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Expanding the Limits of Genocidal Intent

A Protective Interpretation


Traversing the labyrinthine corridors of the Peace Palace, we confront the question of the elusive nature of genocidal intent in the case of South Africa v. Israel. Genocide, just like any other crime, requires the fulfilment of both its mens rea and actus rea elements. The actus rea of genocide encompasses the prohibited acts listed in Article II of the Genocide Convention of 1948 directed against any of the protected groups. Concurrently, Article II establishes the mens rea threshold of an “intent to destroy” a protected group “as such”. Although this has always been a “distinguishing character” of the crime, South Africa’s complaint against Israel has sparked renewed scrutiny into the concept and substantiation of genocidal intent (see here, here, here, or here). These legal proceedings present a unique opportunity to reconsider the threshold required for genocidal intent.

South Africa contends that Israel’s genocidal intent can be discerned from statements made by Israeli State and army officials, advisers, and spokespersons, and the nature and conduct of Israel’s military operation in Gaza. In contrast, Israel maintains that they are acting in self-defence and are actively working to minimize civilian casualties and facilitate humanitarian assistance to Gaza, which negates the alleged genocidal intent (see paras. 24, 38, 40 of the Provisional Measures Order).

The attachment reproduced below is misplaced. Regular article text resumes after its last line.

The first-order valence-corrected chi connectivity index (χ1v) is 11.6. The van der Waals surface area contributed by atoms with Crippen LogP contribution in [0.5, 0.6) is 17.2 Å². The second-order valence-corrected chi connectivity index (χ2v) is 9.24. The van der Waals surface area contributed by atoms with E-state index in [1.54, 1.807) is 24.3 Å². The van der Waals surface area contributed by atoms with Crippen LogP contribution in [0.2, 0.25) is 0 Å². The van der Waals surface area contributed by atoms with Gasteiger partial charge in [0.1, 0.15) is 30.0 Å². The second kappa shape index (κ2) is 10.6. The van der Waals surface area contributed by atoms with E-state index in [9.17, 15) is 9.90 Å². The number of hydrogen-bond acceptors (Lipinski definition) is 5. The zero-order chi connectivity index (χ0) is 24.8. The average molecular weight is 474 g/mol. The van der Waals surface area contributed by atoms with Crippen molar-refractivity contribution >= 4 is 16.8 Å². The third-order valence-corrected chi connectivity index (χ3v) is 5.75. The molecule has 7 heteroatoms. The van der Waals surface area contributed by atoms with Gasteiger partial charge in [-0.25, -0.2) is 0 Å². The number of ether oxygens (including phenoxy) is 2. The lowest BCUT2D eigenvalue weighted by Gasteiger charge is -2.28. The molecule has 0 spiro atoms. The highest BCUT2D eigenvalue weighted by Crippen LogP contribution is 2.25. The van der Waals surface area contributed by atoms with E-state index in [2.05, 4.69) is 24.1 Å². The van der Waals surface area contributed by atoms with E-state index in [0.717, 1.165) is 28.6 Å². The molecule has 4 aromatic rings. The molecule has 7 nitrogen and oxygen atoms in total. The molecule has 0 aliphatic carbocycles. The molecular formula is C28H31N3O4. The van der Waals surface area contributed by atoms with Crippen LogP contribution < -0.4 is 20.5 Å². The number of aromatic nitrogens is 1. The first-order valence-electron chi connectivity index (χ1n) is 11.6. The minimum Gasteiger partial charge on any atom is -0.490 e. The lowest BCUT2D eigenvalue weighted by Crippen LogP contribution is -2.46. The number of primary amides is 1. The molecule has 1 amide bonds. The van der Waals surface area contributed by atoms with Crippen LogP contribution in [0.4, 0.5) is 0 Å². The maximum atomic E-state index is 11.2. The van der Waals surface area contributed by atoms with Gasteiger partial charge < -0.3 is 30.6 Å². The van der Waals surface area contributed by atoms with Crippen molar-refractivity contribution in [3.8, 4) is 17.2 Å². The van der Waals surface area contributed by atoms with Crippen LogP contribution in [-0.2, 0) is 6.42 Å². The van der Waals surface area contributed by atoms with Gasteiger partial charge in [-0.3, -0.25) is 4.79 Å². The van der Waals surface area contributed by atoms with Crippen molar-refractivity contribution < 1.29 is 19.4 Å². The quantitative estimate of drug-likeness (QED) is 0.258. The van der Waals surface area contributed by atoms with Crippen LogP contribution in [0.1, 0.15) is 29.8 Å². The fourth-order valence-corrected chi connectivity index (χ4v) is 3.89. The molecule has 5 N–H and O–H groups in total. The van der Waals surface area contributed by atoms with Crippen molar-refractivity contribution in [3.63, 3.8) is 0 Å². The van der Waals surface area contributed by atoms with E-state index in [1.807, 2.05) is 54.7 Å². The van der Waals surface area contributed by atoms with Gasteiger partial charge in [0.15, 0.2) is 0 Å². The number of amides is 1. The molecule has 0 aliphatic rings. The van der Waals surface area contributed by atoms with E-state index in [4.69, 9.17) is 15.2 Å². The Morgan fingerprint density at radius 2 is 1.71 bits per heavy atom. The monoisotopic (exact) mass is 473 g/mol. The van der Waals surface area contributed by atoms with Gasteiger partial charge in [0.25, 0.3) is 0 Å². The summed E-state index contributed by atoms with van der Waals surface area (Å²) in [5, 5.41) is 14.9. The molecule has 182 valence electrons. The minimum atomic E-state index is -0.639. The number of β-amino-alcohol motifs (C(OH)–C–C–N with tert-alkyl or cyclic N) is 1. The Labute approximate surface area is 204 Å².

While the Court was not required to decide on the concurrence of genocidal intent during the provisional measures stage (only on its plausibility, see The Gambia v. Myanmar, para. 56), South Africa may struggle to prove that genocidal intent is the only proper inference at the merits stage. This challenge arises due to the prevailing interpretation of genocidal-specific intent, known as “purpose-based”. This construction implies that genocidal intent is an “aggravated” form of intent (Cassese and Gaeta, p. 119) which goes beyond the ordinary concept of intent in international criminal law (Schabas, p. 257). This is the approach that has been followed by the ICTR and the ICTY (for an overview of their case law, see Ambos). Ultimately, this view has been upheld by the ICJ in the cases of Bosnia v. Serbia (paras. 186-189) and Croatia v. Serbia (paras. 132-148).  In the words of the ICJ, targeting group members because they belong to that group or acting with mere “discriminatory intent” is not sufficient to fulfil the subjective requirement, as “something else is required” (Bosnia v. Serbia, para. 187). The ILC holds an identical view (p. 44).